Scientific Highlights:

The prion protein

The prion protein is a normal cellular protein coded by the PRNP gene. The protein can be found throughout the body of mammals, with the highest concentration in the central nervous system. In its normal shape, or conformation, it is not harmful and appears to facilitate a number of cellular functions. Disease is associated with a change in the shape of prion protein. Scientists discovered that the presence of the prion protein was essential for the development of TSEs [3-7]. Removing the PRNP gene (knocking it out) in transgenic mice and cattle prevents the disease [8, 9], while creating mutations within the PRNP gene can generate TSEs de novo [10].

Artificial prion proteins

Researchers have injected synthetic, artificially generated misfolded prions into mice and caused TSEs that were transmissible to other mice, demonstrating that the protein itself, and not other pathogens, was responsible for the infection [11-13].

Lack of bacterial DNA in prion diseases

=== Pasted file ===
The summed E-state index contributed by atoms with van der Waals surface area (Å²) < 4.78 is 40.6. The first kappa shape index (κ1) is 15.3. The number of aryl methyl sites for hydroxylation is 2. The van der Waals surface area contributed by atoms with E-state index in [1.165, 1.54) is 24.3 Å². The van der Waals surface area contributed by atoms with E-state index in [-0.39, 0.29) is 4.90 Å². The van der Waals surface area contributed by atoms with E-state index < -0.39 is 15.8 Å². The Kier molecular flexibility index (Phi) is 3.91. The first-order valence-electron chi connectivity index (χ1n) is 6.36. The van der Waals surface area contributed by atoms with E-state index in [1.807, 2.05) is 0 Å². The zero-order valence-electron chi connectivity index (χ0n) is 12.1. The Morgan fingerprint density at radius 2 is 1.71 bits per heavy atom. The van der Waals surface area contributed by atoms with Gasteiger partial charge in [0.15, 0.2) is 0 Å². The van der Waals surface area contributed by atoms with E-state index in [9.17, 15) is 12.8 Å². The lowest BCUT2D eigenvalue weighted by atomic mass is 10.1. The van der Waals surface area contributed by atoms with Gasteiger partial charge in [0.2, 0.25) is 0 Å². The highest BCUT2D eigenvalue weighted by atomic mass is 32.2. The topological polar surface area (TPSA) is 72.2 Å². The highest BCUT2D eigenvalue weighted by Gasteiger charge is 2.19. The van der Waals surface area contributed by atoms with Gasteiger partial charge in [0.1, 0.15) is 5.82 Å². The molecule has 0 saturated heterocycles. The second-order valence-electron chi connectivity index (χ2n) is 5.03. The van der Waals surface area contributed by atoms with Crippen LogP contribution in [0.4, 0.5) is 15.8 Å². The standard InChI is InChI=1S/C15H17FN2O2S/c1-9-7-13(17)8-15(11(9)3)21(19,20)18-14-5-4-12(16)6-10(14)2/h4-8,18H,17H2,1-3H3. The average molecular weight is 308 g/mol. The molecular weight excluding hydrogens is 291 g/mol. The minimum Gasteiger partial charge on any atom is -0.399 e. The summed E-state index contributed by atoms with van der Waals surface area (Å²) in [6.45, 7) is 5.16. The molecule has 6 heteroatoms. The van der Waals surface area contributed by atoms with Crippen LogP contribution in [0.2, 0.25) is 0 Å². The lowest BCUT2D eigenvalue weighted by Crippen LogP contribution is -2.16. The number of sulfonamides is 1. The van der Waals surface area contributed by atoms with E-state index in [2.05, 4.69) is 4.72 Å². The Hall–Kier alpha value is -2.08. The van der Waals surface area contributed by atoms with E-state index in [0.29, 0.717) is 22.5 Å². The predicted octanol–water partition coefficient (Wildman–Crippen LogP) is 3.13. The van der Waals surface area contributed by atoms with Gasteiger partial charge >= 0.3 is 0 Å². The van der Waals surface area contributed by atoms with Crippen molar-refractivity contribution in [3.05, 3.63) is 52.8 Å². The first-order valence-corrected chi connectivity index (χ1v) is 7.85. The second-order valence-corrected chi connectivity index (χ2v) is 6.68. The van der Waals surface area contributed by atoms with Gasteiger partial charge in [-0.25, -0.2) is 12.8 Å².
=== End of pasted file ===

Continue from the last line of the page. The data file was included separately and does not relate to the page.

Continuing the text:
Pathogens such as bacteria contain unique genetic information in the form of DNA or RNA.  Therefore, if bacterial pathogens were present in TSE-infected animals the DNA or RNA of those pathogens could be detected. Genetic evaluation of animals experimentally inoculated with TSEs in controlled laboratory conditions have not revealed the presence of bacterial DNA [14, 15].

Non-traditional immune response

The body recognizes viral and bacterial pathogens as invaders and activates the immune system in response to their presence.  There are two types of immune responses; the innate immune response which is characterized by fever and inflammation, and the adaptive immune response which is essentially the accumulated “memory” of previous exposures to a pathogen [16]. The latter response generates antibodies to quickly recognize and fight viral and bacterial invaders. TSEs do not trigger the activation of either type of these immune responses [17]. There is neither fever, nor antibodies generated in TSE infections. Considering that the prion protein is a normal cellular protein and the only difference between the normal and misfolded form is the shape, the body does not recognize it as a pathogen. This lack of recognition is responsible for the lack of classical immune responses.